Over spring break, a group of six Macalester students headed to warmer weather and participated in various service projects in multiple states with the group Students Today Leaders Forever (STLF). The trip, affectionately termed the “Jackson Five” included stops in Jacksonville, IL; Jacksonville, MS; Jacksonville, TN; Jacksonville, MO; Jacksonville, LA and Pensacola, FL. The leaders of the group, Hannah Mangas ’18 and Anna Steele ’18, shared background and their experiences while on the trip.
STLF started at the University of Minnesota Twin Cities and since its beginning in 2003 has grown dramatically. Magnas stated that STLF is meant to “reveal leadership through service, relationships and action” through the short but impactful service projects they carry out with varied local organizations. Although the organization did not originally have a chapter at Macalester, Mangas and Steele successfully brought it here.
The trip focused heavily on the service provided to the local organizations.
Mangas commented that “The main thing we try and be conscious of in trying to find service work is that we want to find what they need. We don’t just want to come in and assume that they want our help. It’s really about reaching out to local organizations and figuring out where we can do real help.”
The goal of the trip was to provide help where it was wanted and not to impose it upon the communities. The service projects are a broad spectrum of activities. With such a wide variety of projects, the participants often are not told what they will be participating in that day.
“It’s fun not knowing because we tell [the participants] the day of where we’re going,” Steele commented, describing the routine of the ever-changing locations and service projects.
“We spent a lot of time in Salvation Army type thrift stores, sorting, tagging and hanging donated clothing in Jacksonville, IL and Jacksonville, MS,” Mangas wrote.
However the group also helped clean a park, cooked, cleaned and provided company for those in an assisted living, sorted and packaged food, acted as classroom aids and helped clean up the Gulf Island National Seashore in Pensacola, FL. While in Pensacola, Mangas recalled, “one of the workers from the (apparently very understaffed) National Park Service mentioned that in three hours, we’d done work that otherwise would have taken them two months to finish. For me, that was really a big moment of accomplishment. It’s easy to feel like a few hours of your life spent sorting and packing clothes at a food pantry or washing windows at an assisted living facility doesn’t make a huge difference, but hearing from people who live and work in the communities we’re serving about the tangible differences we’re making really helps it sink in that the work we’re doing matters.”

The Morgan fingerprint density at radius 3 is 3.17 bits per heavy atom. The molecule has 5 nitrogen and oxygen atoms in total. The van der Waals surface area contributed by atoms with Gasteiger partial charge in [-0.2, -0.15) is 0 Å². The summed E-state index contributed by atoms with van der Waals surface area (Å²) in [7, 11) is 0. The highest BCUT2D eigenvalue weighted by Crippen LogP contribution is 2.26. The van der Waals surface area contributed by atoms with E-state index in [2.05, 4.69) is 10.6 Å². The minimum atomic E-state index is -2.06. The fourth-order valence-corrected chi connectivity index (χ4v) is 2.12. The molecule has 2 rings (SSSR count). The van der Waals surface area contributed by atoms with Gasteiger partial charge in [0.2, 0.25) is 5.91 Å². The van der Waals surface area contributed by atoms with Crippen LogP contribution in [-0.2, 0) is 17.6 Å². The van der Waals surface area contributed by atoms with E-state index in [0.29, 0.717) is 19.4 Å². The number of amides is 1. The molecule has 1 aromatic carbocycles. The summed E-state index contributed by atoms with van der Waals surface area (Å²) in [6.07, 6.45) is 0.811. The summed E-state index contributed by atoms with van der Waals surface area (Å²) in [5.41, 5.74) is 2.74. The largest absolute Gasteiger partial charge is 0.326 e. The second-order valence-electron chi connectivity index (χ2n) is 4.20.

While the physically-demanding service projects were a big part of the trip, the group also spent time interacting with the community, which stuck out as a highlight to Mangas. “We spent a morning at the local elementary school. Eating breakfast with a couple hundred screaming children after only a few hours of sleep on a church floor was a little bit intimidating, but honestly, it was one of the coolest parts of the trip. The kids were so amazed by how far we’d traveled, and they couldn’t believe that ‘adults’ like us were still in school just like them.” During that time the group interacted with the kids, teaching them various road trip songs and playing with them. Mangas confessed, “Leaving the school breakfast to go pick up sticks at a local historical site was rough — I easily could have spent the whole day trading stories of college life for schoolyard gossip and dreams of growing up to be scientists and teachers and the President.” The kids’ enthusiasm had left the group feeling refreshed.
For those interested in participating next spring break, Mangas advises: “Know that whatever expectations you have getting on the bus on day one aren’t going come close to capturing to next nine days of your life. Be ready for surprises, good and bad, and the biggest whirlwind of a spring break you could possibly have.” Although many students see it as solely a service group, Mangas explained that, while they do get that aspect, “there’s nothing that could have prepared me for the tears and laughter and existential crises and connections (with other students and the most unsuspecting community members) that make STLF what it is.”
On what makes the trip so important, Mangas said, “I think a lot of the tours’ value lies in the fact that it’s leadership for the people who aren’t recognized as leaders. It’s definitely shown me, as a quiet, socially anxious person who constantly doubts themself, that I’m capable of inspiring change and making a difference in the lives of individuals and entire communities.”